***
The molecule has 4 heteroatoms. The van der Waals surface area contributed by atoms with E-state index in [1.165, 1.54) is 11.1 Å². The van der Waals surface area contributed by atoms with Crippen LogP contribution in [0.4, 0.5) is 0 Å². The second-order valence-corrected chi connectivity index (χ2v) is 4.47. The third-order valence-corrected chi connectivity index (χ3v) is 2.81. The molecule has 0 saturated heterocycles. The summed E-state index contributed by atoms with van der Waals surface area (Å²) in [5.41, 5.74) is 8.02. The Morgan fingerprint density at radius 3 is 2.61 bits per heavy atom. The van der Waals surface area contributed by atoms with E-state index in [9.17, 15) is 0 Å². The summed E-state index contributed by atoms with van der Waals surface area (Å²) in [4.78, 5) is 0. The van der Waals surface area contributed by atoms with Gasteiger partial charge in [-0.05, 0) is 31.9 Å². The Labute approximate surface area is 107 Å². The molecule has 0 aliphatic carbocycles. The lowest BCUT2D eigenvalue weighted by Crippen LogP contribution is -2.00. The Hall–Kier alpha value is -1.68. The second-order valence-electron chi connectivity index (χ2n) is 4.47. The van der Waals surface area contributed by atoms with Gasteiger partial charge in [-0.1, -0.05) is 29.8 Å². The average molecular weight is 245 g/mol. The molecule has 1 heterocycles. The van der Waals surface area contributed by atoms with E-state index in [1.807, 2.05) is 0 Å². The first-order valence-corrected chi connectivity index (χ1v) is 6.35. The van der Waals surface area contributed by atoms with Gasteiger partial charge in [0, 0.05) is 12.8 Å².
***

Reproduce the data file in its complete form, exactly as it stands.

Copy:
The molecule has 4 heteroatoms. The van der Waals surface area contributed by atoms with E-state index in [1.165, 1.54) is 11.1 Å². The van der Waals surface area contributed by atoms with Crippen LogP contribution in [0.4, 0.5) is 0 Å². The second-order valence-corrected chi connectivity index (χ2v) is 4.47. The third-order valence-corrected chi connectivity index (χ3v) is 2.81. The molecule has 0 saturated heterocycles. The summed E-state index contributed by atoms with van der Waals surface area (Å²) in [5.41, 5.74) is 8.02. The Morgan fingerprint density at radius 3 is 2.61 bits per heavy atom. The van der Waals surface area contributed by atoms with E-state index in [9.17, 15) is 0 Å². The summed E-state index contributed by atoms with van der Waals surface area (Å²) in [4.78, 5) is 0. The van der Waals surface area contributed by atoms with Gasteiger partial charge in [-0.05, 0) is 31.9 Å². The Labute approximate surface area is 107 Å². The molecule has 0 aliphatic carbocycles. The lowest BCUT2D eigenvalue weighted by Crippen LogP contribution is -2.00. The Hall–Kier alpha value is -1.68. The second-order valence-electron chi connectivity index (χ2n) is 4.47. The van der Waals surface area contributed by atoms with Gasteiger partial charge in [-0.1, -0.05) is 29.8 Å². The average molecular weight is 245 g/mol. The molecule has 1 heterocycles. The van der Waals surface area contributed by atoms with E-state index in [1.807, 2.05) is 0 Å². The first-order valence-corrected chi connectivity index (χ1v) is 6.35. The van der Waals surface area contributed by atoms with Gasteiger partial charge in [0, 0.05) is 12.8 Å².